9 Arbeitsberichte aus der KMU-Forschung der Hochschule Bremen 9 Table 2. Groups and Subgroups of the Study Group Subgroup Market Capitalization at Number of First Quote Companies PE Group Large PE backed companies million 20 PE Group Small PE backed companies < million 19 non-pe Group Large PE backed companies million 19 non-pe Group Small PE backed companies < million 19 Total 77 Source: Own research. To have a solid basis for further analysis, the performance was examined for six different periods beginning at the date of the IPO. In order to simplify the determination of the periods, the duration was based on trading days. Table 3 displays the periods of investigation. Table 3. Periods examined in the Study Periods (trading days) Calendar Period 1 Performance after 10 days following the IPO 2 weeks 2 Performance after 21 days following the IPO 1 month 3 Performance after 42 days following the IPO 2 months 4 Performance after 63 days following the IPO 3 months 5 Performance after 126 days following the IPO 6 months 6 Performance after 250 days following the IPO 12 months Source: Own research. To calculate the performance of the share, the difference between the adjusted closing share price of the last trading day of the period and the issue price was put into relation to the issue price. The performance of a benchmark for the same period was deducted in order to adjust the share performance by the market performance. As this study only compares the same periods for different groups (PE group and non-pe group) and their subgroups, and does not compare the performances of different periods, there was no need to use annualized performances, which would rather be misleading than helpful in case of periods shorter than one year. To evaluate the benchmark adjusted performance, the mean and median values are calculated for each period. Finally, the performances of the groups and subgroups are deducted from each other in order to come to a clear conclusion. For shares of the Dax, MDax, SDax or TecDax the performance of these benchmarks was deducted from the share s performance over this period. For shares that are not included in one of these indices, the Prime All Share Index of Deutsche Börse AG was considered as the relevant benchmark. It is important to note that the respective benchmark was also used for the full period when the company was admitted to the index during the period of examination.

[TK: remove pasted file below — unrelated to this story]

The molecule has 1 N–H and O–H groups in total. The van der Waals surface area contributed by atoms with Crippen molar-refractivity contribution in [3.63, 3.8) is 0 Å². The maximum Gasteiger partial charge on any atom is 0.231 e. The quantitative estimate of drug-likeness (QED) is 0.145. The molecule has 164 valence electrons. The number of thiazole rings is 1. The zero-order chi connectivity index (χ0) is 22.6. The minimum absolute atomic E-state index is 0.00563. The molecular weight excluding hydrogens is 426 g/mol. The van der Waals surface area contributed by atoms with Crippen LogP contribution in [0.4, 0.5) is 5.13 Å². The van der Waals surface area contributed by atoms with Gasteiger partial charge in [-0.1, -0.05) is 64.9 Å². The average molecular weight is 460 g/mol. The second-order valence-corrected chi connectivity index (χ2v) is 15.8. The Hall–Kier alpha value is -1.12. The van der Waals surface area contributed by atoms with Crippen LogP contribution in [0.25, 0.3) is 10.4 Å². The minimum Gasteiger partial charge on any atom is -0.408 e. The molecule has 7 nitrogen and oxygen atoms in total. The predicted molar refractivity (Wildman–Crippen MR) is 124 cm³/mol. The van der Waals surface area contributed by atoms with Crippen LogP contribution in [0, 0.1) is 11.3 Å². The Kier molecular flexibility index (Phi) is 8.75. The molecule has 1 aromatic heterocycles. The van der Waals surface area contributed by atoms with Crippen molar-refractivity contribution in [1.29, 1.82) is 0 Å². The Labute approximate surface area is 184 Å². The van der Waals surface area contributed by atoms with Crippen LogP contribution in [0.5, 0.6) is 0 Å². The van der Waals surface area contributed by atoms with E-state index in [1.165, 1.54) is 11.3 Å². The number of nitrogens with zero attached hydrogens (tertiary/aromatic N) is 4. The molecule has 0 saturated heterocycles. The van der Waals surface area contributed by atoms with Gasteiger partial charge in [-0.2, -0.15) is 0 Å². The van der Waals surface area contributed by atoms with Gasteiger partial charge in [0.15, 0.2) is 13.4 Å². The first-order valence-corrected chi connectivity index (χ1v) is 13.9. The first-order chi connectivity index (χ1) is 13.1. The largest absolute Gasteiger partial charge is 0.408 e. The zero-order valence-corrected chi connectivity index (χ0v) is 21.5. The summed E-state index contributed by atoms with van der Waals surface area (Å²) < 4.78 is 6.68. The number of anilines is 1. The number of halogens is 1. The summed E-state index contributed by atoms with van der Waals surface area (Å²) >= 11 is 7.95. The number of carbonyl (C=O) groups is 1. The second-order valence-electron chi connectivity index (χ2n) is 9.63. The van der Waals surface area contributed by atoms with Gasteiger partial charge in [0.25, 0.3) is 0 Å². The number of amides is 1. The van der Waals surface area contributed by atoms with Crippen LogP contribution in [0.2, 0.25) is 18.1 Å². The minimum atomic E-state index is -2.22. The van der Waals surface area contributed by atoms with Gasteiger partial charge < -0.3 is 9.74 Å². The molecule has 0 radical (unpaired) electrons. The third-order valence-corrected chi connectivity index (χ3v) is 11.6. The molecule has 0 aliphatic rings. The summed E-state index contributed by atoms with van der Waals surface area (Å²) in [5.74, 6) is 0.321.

10 10 Meier / Möhlmann-Mahlau, Performance of Private Equity-Backed IPOs The level of underpricing was calculated in the same way. The adjusted closing share price of the IPO date was put into relation to the issue price. Likewise the benchmark performance of the share s first day of trading was deducted from the first day share performance. The relevant data necessary to conduct this study was taken from Deutsche Börse AG (2008a), the German Private Equity and Venture Capital Association (BVK 2006, 2007) and an interview with one of its employees (BVK 2008). The historical share prices and index quotes were downloaded from Yahoo Finance.com (Yahoo Finanzen 2008). 3. Underpricing The level of underpricing was calculated in the same way. The adjusted closing share price of the IPO date was put into relation to the issue price. Likewise the benchmark performance of the share s first day of trading was deducted from the first day share performance. The level of underpricing was calculated in the same way. The adjusted closing share price of the IPO date was put into relation to the issue price. Likewise the benchmark performance of the share s first day of trading was deducted from the first day share performance. First the concept of underpricing is introduced, thereafter an overview of corresponding literature and findings of other studies are given and the hypothesis H1 is developed. The results of this study of German IPOs between 2004 and 2007 are then presented. 3.1 Concept of Underpricing Underpricing of IPOs is a well documented phenomenon in financial literature. It is defined by Loughran and Ritter (2002) as the number of shares sold times the difference between the first day closing price and the issue (offer) price. According to their study, an average US IPO is underpriced by $US 9.1m. This money left on the table constitutes a wealth loss for the issuer due to the fact that he sells shares at a discount during an IPO (Camp, Comer and How 2006). One of the most common reasons for the underpricing phenomenon is that the issuers have to offer their share at a discount (underpricing) in order to attract investors. The theoretical concept of asymmetric distribution of information between the issuing company, the underwriter and the investors (new shareholders) is another explanation for underpricing. Basis of this consideration has been the work of Rock (1986), who explains underpricing as a rational equilibrium in the presence of winner s curse.